A discography, also referred to as a discogram, is an imaging test that analyzes pain in a patient’s back. Discograms set the stage for a doctor to gauge if there is an abnormal disk within the spine that is the root cause of pain.
A dye is transmitted into the middle portion of one or several disks during the discography. This injection replicates the back pain, moving into cracks within the exterior of the disk for easy viewing with a CT scan or x-ray. Disks with indications of wear and tear are not guaranteed to be symptomatic. However, the discography still helps in evaluating the patient’s back pain.
The discography is conducted within a hospital room or clinic where imaging equipment is available. This test typically takes half an hour to an hour yet has the potential to last upwards of three hours. The number of disks tested ultimately determines the length of the discography. The doctor will consider providing a sedative transmitted through the vein to promote relaxation. An antibiotic might also be provided to reduce the chances of infection.
The patient is positioned on his or her side or abdomen during the discography procedure. The skin is cleaned prior to the injection of a numbing medication to reduce pain stemming from the use of a discogram needle. A fluoroscopy imaging technique is used to observe the needle as it is inserted into the patient’s body, maximizing patient safety, and providing the doctor with a clear view of the disks.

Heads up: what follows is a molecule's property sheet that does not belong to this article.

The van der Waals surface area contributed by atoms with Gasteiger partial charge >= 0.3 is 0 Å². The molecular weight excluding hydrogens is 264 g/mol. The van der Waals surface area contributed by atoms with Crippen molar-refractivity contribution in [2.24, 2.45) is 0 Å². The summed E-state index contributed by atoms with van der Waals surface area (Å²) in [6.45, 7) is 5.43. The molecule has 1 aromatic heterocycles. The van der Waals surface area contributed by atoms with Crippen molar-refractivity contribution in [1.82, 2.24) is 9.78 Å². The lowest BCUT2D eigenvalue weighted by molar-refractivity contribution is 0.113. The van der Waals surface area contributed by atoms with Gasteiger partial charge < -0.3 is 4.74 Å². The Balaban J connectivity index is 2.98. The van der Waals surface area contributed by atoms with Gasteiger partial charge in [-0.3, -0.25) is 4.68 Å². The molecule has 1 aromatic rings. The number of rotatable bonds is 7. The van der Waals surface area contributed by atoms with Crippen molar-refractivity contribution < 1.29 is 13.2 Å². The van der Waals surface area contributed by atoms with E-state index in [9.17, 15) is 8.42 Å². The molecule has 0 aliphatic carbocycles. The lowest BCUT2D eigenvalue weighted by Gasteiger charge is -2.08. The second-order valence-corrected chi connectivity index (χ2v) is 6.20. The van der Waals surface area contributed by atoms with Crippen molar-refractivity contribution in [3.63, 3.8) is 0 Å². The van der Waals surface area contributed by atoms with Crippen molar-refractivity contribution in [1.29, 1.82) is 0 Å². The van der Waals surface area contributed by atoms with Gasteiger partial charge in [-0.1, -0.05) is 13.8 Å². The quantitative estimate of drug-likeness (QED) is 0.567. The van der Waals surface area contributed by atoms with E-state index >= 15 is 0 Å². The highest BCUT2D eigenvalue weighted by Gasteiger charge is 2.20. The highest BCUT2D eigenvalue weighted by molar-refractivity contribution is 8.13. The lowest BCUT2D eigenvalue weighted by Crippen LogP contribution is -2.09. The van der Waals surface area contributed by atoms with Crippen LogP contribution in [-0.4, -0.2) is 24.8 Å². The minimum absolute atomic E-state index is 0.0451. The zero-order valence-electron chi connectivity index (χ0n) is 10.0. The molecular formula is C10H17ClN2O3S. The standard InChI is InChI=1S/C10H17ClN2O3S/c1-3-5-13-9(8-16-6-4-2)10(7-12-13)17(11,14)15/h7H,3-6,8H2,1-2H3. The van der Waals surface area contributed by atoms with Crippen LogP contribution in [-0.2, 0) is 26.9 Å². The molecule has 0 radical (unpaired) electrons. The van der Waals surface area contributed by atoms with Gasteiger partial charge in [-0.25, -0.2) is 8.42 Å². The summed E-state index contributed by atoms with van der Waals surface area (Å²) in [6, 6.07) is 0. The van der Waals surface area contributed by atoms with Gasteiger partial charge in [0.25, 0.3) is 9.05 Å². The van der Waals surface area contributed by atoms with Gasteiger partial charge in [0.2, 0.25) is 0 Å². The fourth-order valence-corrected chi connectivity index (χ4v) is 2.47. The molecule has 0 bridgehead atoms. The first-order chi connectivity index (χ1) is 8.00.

The purpose of the discography is to determine what, exactly, is causing back pain. This test is performed after physical therapy and medication are unsuccessfully used as treatment modalities. The discography is sometimes used in unison with a CT scan and an MRI to determine the true cause of back pain. Once the disk issue is accurately diagnosed, the doctor has the information necessary to provide treatment or resort to surgery.
Though the discography is safe, there is the chance that it will lead to complications. Some patients report a slight headache, an allergic reaction after the dye is transmitted, injuries to blood vessels or nerves and/or additional back pain. However, the chances of such complications are quite slim. The rewards of this analysis clearly outweigh the nominal risks.
A discography is used to assess patients who have back pain yet have not responded to nonsurgical treatment modalities. This technique provides a clear view of the disks and is also used prior to the lumbar fusion surgery. If you have pain in your back, hip, leg or groin, the doctor might recommend a discography after other diagnostic procedures and treatments have failed. The results of this analysis might reveal that surgery is necessary. However, physicians prefer to exhaust all possible nonsurgical treatment modalities before resorting to a surgical procedure.
Listen closely as the doctor goes over the results of your discography, and you will have a better understanding of exactly what is going on with your back. This in-depth analysis also helps determine the best approach for pain mitigation moving forward.
If you believe you could benefit from an occipital nerve block, come visit the experts at Principal Spine today. Our pain management doctors are accepting new patients to schedule and appointment, please call our Carrollton clinic at (972) 316-7270 or our Denton clinic at (940) 222-8943.